12. We start by making a comment in relation to paragraph 21 of the judgment in Lei Tin Seng which suggests, so it would seem or so it has been taken, that one should not necessarily assume that the legislature intended byits increase in the maximum penalty available to visit correspondingly heavier sentences for offences other than those in the mostserious cases. If that was what the court meant, we respectfully and firmly disagree. With great respect, it does not flow fromthe logic of the matter or, indeed, accord with a judgment of the Court in Secretary for Justice v Lau Sin Ting  5 HKLRD 318 delivered a few months later in which the Court, at para 45, specifically endorsed the approach of Sir Igor Judge, Chief Justiceof England in Richardson  2 All E R 601 at para 13, where in reference to an increase in maximum penalty in the United Kingdom for the like offence said:
13. That approach seems to us to be unimpeachable and is the approach which should henceforth be followed in relation to the increasein the maximum sentence for this offence which took effect in July 2008.
14. Furthermore it seems to us, with respect, that the sentence substituted in Lei Tin Seng was, whether by approach to the maximum available or to sentences imposed in other cases, remarkably light on the facts. It was,after all, described as a case of causing death by turning into an extremely busy street at an extremely high speed and was saidto be a sentence appropriate after trial. It may be that the Court was driven to that result by the notion, erroneous in our respectfulview, that the legislature intended the increase to apply only to the most serious type of offence within this category.
15. The suggestion by Mr Ma that the driving in this case was a momentary error of judgment is not, in our judgment, tenable. It isnot a mere error of judgment to fail to slow down when driving a bus round a bend.
16. It is true that there was absent from this case almost all of the aggravating features to which Cooksley refers: for which reason, if there were nothing more that fact would render the sentence clearly far too high. But there is onefeature that does constitute a serious aggravating factor and it is the fact that the applicant was a bus driver who put at riskthe lives of nearly three dozen people who were passengers on his bus. Cooksley specifically refers [para 15] to the suggestion by the Sentencing Advisory Panel that a specific aggravating factor is where “morethan one person [is] killed as a result of the offence (especially if the offender knowingly put more than one person at risk or the occurrence of multiple deaths was foreseeable)”. [Emphasis added].
17. A very substantial proportion of the population of this territory rely on buses to travel to and from work and to their family andsocial destinations and in doing so they expect to be carried safely from one place to another; and the bus companies hold out thepromise that that expectation will be fulfilled. Dangerous driving by bus drivers has firmly to be deterred by sentencing policyand it is apparent from the Reasons for Sentence that this was, rightly so, the factor uppermost in the judge’s mind.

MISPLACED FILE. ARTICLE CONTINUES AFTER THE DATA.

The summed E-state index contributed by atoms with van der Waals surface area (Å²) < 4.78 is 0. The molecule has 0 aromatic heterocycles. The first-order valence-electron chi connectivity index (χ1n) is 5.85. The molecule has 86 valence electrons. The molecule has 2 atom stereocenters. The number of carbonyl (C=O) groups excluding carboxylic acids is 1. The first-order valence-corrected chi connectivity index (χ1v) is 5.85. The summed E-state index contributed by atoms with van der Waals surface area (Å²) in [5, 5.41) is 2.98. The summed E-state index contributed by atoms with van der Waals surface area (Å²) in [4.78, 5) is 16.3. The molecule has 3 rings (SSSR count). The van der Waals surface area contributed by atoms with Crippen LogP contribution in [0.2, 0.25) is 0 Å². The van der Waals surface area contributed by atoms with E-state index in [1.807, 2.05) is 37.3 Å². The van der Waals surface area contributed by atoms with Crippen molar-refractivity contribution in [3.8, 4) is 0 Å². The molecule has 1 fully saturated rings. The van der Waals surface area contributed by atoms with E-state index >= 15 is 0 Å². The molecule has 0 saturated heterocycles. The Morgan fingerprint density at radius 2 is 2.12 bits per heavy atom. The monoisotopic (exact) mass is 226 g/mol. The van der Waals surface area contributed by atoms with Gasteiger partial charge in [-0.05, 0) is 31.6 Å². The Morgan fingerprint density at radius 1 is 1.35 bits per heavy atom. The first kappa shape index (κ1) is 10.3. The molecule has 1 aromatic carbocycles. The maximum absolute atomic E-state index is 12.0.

18. There appears to have been no attempt by the applicant to slow down. As a result, the lives of two people have been lost and injuriesoccasioned to some 30 persons. Whilst culpability is the dominant factor to be taken into account – the impact on the familiesof those killed is nonetheless a matter that should certainly be taken into account: see Cooksley, para 11.
19. The culpability of the standard of driving at the time of the offence, viewed on its own – the taking of a corner at too fastspeed, which caused a fatality – and divorced from any aggravating factors, would have warranted a sentence significantly lessthan the 5 year starting point adopted by the judge. But the fact that this was a passenger-laden bus taking a corner at too fasta speed resulting in two deaths and many persons injured makes a material difference. However, that said, it is apparent that thejudge slipped into error when she referred to the excessive speed as an aggravating factor. The excessive speed was itself the actof dangerous driving and not an aggravating factor. The applicant’s driving did not fall into the category of “greatly excessivespeed; racing; showing off; competitive driving” to which the judgment in Cooksley refers at paragraph 15. Having regard to that error and to the facts as a whole, and the applicant’s particular background, thesentence should in our judgment be reduced to one of four years’ imprisonment.
20. Accordingly, we grant the applicant leave to appeal against sentence, treat the hearing of the application as the appeal, allowthe appeal, set aside the sentence of four years and eight months’ imprisonment and substitute therefor a sentence of 4 years’imprisonment. The period of disqualification will remain undisturbed.
Mr Martin Hui, SADPP of the Department of Justice, for the Respondent
Mr David Ma, instructed by Messrs C.L. Chow & Macksion Chan, for the Applicant